November – hearing date with Heritage Commission, evidence was received from Prof. John Toom, Prof. Peter Webber and Philip Cox and Partners. The commission of inquiry ruled that a permanent conservation order was not justified.

1986

Diane McGee sold the Ritz because a new theatre complex plan for Pagewood would take away her trade.

1987

13 August – Sydney Morning Herald $1.6 million bidder identified himself Hecrest Pty Ltd but later rescinded on the contract

1988

Present exterior sign installed, the front part of the roof was replaced and the roof section over the stage was finished with Emaglad. New guttering installed. Further upgrade of the sound system. New screen installed.

1992

New Dolby Sound installed

1993

Randwick’s mayor joins the fight to save the Ritz Theatre. Rescue Randwick Ritz Committee was formed.

19 March – a Permanent Conservation Order 348 was implemented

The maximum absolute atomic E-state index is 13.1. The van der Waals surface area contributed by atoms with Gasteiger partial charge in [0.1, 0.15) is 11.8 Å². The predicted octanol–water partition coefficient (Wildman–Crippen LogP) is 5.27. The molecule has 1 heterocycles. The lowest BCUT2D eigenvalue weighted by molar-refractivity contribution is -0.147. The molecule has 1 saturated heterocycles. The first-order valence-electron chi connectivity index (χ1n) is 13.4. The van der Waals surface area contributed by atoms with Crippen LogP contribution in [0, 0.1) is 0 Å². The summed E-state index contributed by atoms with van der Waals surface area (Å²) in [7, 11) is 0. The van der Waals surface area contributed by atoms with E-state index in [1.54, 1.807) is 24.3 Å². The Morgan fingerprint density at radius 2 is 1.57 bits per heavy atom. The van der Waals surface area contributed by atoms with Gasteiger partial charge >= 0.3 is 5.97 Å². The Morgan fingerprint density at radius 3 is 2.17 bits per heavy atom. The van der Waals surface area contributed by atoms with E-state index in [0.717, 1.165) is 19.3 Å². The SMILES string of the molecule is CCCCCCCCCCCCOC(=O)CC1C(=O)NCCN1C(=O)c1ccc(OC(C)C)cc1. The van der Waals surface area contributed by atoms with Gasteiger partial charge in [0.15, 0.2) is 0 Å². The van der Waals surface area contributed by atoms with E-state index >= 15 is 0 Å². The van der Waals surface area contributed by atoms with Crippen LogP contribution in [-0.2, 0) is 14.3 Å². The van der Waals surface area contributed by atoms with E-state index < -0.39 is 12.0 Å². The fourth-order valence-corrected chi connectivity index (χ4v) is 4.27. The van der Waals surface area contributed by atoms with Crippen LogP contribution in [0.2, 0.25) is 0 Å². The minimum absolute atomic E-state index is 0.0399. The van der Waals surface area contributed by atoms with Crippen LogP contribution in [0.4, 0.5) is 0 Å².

1994

Inspection of building with Heritage Council. Report noting that building was in reasonable condition

1996

Class 4 Action in the Land & Environment Court based on:

a) failure of Council to properly notify residents;

b) failure of Council to properly advertise the development and procedures of objections; and

c) failure of Council to properly consider objection to floor space ratio and floor parking.

This has delayed the approval process and by extension the restoration of the Ritz

1996

15 February – Verbal offer by Hoyts Cinemas to manage the Ritz complex on completion. Further discussion regarding the rescinding of the current appeal.